Who are we?

In this blog, there will be a variety of material: thoughts on Bible books, book reviews, historical characters, aspects of Scottish church history and other things.

Thursday, 28 July 2016

Who is Jesus? (Luke 8:22-56)

The disciples, among whom was Peter, had been following Jesus for about a year in a full-time way, and during that period Jesus was very popular, with large crowds following him around Galilee. We can imagine easily that it was a spiritual time for the disciples because Jesus taught them many things about the kingdom of God and they also witnessed him performing miracles of different kinds in a variety of situations. Yet it must have been a strange time for them as well because they were beginning to discover increasingly that their pre-conceived notions about what the Messiah would do were being chipped away by what Jesus taught and did. Instead they were discovering that Jesus was very hard to describe.

Imagine one of them being asked to summarise Jesus in five minutes. What would they say? Which events would they mention? What teachings would they highlight? We can imagine that they would find it hard to summarise what they had discovered. Yet there is a sense in which Luke tells us in this passage, which would us less than five minutes to read, about several things that Jesus did and said.

What happened here in Luke’s account? The disciples crossed the sea of Galilee in a boat from Capernaum to the area of Gerasa at the bidding of Jesus, and during a ferocious storm. When they reached their destination, Jesus got out of the boat and healed a deranged man who met him on the shore. That same day, they sailed back across the sea to Capernaum, and when they arrived Jesus healed a woman and raised a child from the dead. We can say that being with Jesus was action-backed for the disciples. What a lot he did in a short space of time, of one or two days! Did they really appreciate who he was?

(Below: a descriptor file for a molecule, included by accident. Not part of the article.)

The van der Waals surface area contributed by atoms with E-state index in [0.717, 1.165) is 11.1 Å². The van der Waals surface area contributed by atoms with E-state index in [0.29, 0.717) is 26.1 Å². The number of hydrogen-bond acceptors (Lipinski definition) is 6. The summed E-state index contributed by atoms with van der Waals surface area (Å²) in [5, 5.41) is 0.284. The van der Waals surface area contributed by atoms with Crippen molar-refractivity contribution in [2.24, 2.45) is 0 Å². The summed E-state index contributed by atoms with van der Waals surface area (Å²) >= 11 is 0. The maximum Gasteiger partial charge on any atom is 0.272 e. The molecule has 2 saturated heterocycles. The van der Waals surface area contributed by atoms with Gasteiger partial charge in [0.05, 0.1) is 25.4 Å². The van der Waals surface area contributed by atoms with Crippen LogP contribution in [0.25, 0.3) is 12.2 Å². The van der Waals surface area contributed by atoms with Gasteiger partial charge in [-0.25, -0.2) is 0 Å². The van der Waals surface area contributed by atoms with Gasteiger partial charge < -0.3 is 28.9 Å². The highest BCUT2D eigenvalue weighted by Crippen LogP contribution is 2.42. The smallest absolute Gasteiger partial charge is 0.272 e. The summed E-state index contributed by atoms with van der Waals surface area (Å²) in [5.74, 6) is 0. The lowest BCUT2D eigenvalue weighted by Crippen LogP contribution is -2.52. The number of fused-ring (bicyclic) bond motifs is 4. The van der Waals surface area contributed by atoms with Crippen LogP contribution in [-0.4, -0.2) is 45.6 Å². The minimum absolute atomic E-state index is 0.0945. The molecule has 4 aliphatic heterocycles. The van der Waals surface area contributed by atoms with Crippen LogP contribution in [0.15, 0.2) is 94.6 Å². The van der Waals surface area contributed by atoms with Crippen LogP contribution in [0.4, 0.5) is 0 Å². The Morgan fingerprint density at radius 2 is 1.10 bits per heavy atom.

The obvious detail that we learn about Jesus from the incident of crossing the sea is his ability to control the creation. By a word he calmed the wind and the seas. If we had asked the disciples beforehand, ‘Who can control the wind and the sea?’, they would have replied that only God could do so. So here the disciples were given vivid proof of the deity of Jesus, although they seem to have found it hard to believe (v. 25).

They also would have observed in Jesus his real humanity. After all, he was tired because he soon fell asleep after the boat had left shore. But we also see his humanity expressed in his trust in God. His trust is expressed in his confidence that they would get to the other side of the sea. After all, he followed the instructions of his Father daily, and he was crossing the sea at his Father’s bidding. There is also a sense in which we see his trust in the fact that he fell asleep. Jesus was happy to leave everything in the hands of his Father. So the disciples could have said, ‘While we crossed the sea, we should have realised that Jesus was both God and man.’

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